Wrapped up in PJs, downy quilts, flannel sheets, soothing sleep.

Winter villages settle in and wrap themselves up tight,
In soft white afghans knit from snowflakes, then they say Good Night.

If you are a writer, and have not read Take Joy: A Writer’s Guide to Loving the Craft, (Yolen, 2006) I highly recommend heading to your local independent bookstore and adding it to your personal library as soon as you can.  You will be better for it.

Two of my favorite independent bookstores (I have personally wandered the aisles of both)

Northshire Bookstore, Manchester, Vermont

Powell’s City of Books, Portland, Oregon

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Thanks to TwoWritingTeachers Blog for the opportunity to participate in Tuesday Slice of Life

11 thoughts on “On Presence, Vermont Winters, and Mentor Writers

  1. Maybe you need to think about doing some poetry writing for kids, Julie. This is just gorgeous.

    Love that Jane Yolen wrote you back. I’ve heard her speak once and she’s amazing! And the question she posed to you is a worthwhile one.


  2. Mel, Thank you. Your words are kind. I am ever astounded at your ability to create natural flowing scenes out of thin air! One of my favorite parts of Take Joy is the ABC section beginning on p. 43. So many times I thought…there’s something to share with group…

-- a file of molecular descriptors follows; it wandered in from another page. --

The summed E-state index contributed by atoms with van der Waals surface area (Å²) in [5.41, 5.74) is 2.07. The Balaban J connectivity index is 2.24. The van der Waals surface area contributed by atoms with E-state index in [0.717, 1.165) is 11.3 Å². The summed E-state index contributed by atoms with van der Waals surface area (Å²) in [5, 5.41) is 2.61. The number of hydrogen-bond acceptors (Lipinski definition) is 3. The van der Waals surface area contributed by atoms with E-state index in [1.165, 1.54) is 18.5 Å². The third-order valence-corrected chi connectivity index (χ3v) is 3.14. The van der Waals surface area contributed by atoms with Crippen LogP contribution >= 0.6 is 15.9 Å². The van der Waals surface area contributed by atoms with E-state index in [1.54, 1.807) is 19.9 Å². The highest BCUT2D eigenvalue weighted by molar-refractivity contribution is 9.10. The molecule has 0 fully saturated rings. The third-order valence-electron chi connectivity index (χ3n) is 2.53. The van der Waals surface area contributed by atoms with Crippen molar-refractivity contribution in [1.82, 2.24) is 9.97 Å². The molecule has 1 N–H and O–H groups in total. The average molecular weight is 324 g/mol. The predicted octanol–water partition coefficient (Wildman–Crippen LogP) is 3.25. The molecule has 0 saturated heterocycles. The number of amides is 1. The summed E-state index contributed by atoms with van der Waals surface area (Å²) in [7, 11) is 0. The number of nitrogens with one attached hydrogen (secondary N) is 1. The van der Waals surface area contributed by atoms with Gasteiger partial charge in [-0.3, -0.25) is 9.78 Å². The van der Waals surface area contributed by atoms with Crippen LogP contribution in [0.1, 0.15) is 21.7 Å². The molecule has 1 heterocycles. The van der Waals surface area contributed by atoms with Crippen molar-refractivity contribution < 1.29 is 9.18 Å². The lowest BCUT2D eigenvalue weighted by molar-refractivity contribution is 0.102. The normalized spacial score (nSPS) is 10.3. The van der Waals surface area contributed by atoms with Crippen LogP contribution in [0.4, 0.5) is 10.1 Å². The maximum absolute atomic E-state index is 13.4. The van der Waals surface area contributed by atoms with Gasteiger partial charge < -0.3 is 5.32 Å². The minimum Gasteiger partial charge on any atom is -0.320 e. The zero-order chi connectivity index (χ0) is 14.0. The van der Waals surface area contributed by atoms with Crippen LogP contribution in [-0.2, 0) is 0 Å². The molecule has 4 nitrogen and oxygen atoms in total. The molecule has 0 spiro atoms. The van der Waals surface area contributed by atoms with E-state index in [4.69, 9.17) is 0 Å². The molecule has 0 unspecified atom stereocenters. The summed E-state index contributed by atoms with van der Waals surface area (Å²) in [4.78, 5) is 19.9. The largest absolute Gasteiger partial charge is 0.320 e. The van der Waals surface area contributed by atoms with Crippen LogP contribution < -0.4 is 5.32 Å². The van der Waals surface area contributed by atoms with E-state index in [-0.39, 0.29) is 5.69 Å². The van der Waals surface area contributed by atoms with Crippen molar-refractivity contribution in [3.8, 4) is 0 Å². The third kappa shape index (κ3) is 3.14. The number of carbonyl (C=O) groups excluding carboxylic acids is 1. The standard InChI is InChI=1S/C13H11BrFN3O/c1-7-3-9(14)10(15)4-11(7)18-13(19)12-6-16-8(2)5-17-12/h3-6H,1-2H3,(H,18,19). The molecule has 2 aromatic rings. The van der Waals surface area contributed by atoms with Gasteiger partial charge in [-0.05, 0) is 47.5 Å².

3. Your poem is beautiful, Julie. You have such a gift for imagery. I love this:
    “Winter villages settle in and wrap themselves up tight,
    In soft white afghans knit from snowflakes…”
    I have Take Joy, but have only read parts of it. I will take it off the shelf tonight.


    • My oh My…I think I replied to Melanie..and it was Catherine! (red-faced as I write) The comment would remain the same. You so both inspire me by being able to write chapter books, to pull me into worlds that ring true, and take me on amazing journeys, both as a read, and as a human being. How did I end up with such amazing writing partners?
      PS I would not know of Brain Pickings but for you!


  4. You shared so much of yourself as a writer with this post: your personal writer’s notebook, a conversation with an author, a review of a favorite book, and a finished piece of writing. Thanks for sharing.


  5. How marvelous to be touched by a poem, and then to find yourself engaged in a conversation with the poet!And Jane Yolen at that?! I shall have to look for this book…and link up to her poem a day, too.


  6. This was a lovely post. Living in Portland, OR, I don’t miss the snow most of the time. The signs of spring are more subtle here…. the green tips of daffodils poking up tentatively from beneath the ground, the return of the worms and the scent they bring after the rain….

    I had not heard of Take Joy: A Writer’s Guide to Loving the Craft, but I have also long been a Jane Yolen fan, so I will check it out. Thanks


    • A fellow Portlander! I grew up first near 39th (I know,can’t get used to the name change)..and Woodstock, and then 39th and Couch. Then taught and lived in The Eagle Creek and Sandy areas. I love the 4 seasons here…but miss my friends and family..luckily Powell’s I can access mail-order!